1.2. Vox Popli, Vox Dei

As such, the language of the contract becomes the language of justice: cooperation, consent, freedom, boundaries, fairness. We are no longer dealing with empirical concepts but moral ones. The neutrality of this balance, the neutrality of the institutions underpinning liberalism is in reality a false one.

A contract by definition requires two independent actors. If they aren’t independent, they cannot enter or exit the contract of their own volition. For a choice to be free, it has to be independent of external influence, therefore each sphere of society must be strictly segregated. It must assume equality, not just in some abstract quantitative sense but in a qualitative one. If every man is to be granted the same rights, same due process, etc, then there must be commonality. All people must foundationally have the same approach to resolving conflict, the same desire for cooperation, the same social organization which allows for independence, etc. Diversity is only conceived in terms of detached icons (cuisine, language, fashion, etc) but never in the terms that are actually relevant to the stability of such a balance: communal structure, religion, political inclinations, etc).

We are no longer dealing with a contract which finds its neutrality in “unbiased, objective” judgements regarding human nature (as secular society claims) but rather instead an ideology which merely assumes the universality of its applicability. Ironically, the modernists return back to the medieval logic — dogma derived its legitimacy from church authority and the church derived its authority from dogma. Now, the Humanist philosophy points to civil society as its proof, whereas institutions are to be defined in relation to Humanist ideals. The logic is circular, but the conclusion is clear: Society is Truth, Society is Justice, Society is God. This transcendence afforded to the social realm in order to self-justify its ideology is what Marxists have long termed reification.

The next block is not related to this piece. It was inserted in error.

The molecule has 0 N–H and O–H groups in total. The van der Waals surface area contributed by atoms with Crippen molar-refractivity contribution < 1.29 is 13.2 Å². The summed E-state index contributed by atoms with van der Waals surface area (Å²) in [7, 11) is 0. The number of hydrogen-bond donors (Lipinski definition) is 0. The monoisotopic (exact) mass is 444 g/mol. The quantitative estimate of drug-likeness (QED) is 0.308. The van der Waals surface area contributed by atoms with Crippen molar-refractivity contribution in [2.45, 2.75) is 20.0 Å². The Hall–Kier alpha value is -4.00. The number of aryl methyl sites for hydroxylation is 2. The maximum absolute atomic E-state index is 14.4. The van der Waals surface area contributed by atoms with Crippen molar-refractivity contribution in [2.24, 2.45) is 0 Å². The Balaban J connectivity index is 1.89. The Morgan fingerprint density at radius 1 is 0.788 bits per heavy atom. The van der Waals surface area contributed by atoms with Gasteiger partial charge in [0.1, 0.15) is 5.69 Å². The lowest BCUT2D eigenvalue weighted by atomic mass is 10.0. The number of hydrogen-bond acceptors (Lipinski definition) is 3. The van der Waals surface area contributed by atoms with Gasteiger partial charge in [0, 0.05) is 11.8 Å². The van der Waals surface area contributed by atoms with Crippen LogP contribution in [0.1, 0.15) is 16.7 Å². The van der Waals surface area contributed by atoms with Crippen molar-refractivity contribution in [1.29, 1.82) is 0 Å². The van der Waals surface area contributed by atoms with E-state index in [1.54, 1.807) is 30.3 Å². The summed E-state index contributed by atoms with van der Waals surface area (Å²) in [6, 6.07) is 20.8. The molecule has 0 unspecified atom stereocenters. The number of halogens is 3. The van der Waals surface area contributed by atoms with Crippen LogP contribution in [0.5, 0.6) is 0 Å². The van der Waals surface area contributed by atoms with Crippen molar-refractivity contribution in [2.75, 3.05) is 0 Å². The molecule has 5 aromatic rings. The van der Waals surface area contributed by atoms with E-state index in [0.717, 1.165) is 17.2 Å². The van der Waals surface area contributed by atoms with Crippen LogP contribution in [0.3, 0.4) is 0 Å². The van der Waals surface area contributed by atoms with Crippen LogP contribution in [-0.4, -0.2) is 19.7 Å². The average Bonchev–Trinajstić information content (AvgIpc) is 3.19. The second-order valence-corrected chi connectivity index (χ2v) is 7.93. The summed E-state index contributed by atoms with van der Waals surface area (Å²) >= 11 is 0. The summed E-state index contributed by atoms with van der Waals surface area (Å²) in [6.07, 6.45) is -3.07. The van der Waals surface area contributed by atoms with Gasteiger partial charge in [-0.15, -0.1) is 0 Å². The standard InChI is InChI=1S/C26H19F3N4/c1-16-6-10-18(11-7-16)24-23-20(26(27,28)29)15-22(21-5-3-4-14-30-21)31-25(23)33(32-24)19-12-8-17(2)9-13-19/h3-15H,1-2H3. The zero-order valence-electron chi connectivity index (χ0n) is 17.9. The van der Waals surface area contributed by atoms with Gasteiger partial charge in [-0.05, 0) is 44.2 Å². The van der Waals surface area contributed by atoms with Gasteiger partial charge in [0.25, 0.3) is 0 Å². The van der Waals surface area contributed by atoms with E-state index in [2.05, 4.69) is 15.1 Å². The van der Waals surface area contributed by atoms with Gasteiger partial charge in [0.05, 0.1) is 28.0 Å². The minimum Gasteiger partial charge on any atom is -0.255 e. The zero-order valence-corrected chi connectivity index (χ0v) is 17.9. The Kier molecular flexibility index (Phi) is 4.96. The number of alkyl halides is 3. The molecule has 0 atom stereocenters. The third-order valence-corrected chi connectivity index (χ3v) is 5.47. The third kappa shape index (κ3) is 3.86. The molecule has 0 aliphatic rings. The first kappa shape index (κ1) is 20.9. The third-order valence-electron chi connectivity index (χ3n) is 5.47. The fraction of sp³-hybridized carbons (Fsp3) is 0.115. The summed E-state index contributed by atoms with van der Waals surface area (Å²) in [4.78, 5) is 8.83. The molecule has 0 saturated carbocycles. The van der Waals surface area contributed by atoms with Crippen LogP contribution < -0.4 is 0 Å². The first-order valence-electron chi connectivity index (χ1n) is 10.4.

The foundation of justice according to liberal thinkers from Hume to Locke to Hobbes is derived from the laws of property and commerce: both entirely social constructs which have taken radically different characters at different points in history. Even many socialists took to arguing capitalism’s injustice based on capitalism’s own premises.

Justice éternelle was Proudhon’s principal category of judgment, which he used to decry the glaring inequalities of the present, so Marx singled it out for special abuse… Later, in Capital, Marx repeated this point:
Proudhon creates his ideal of justice, or justice éternelle, from the juridical relations that correspond to the production of commodities. He thereby proves, to the consolation of every good petite-bourgeois, that the production of commodities is a form as eternal as justice. Then he turns around and seeks to reform the actual production of commodities, as well as the corresponding legal system, in accordance with this ideal. What would one think of a chemist who, instead of studying the actual laws that govern molecular interactions, claimed to regulate such interactions by means of eternal ideas such as naturalité and affinité, etc.” Reversing cause and effect, Proudhon tried to transplant the ideological superstructure of society onto its material base. (Wolfe 2020)

Because procedural justice claims not just a pragmatic, but a moral authority, it implicitly is assumed the development of institutions must lead to the progression of outcomes. However this “must” is a normative “must” as opposed to an empirical one. There is no iron law of nature which states that institutions will magically conform to this Platonic ideal of procedure which perfectly balances everyone’s outcomes. That is why, even in a 21st century America — one which has undergone countless reforms, progression, and upheaval — we still see widespread discontent with the state of the contract.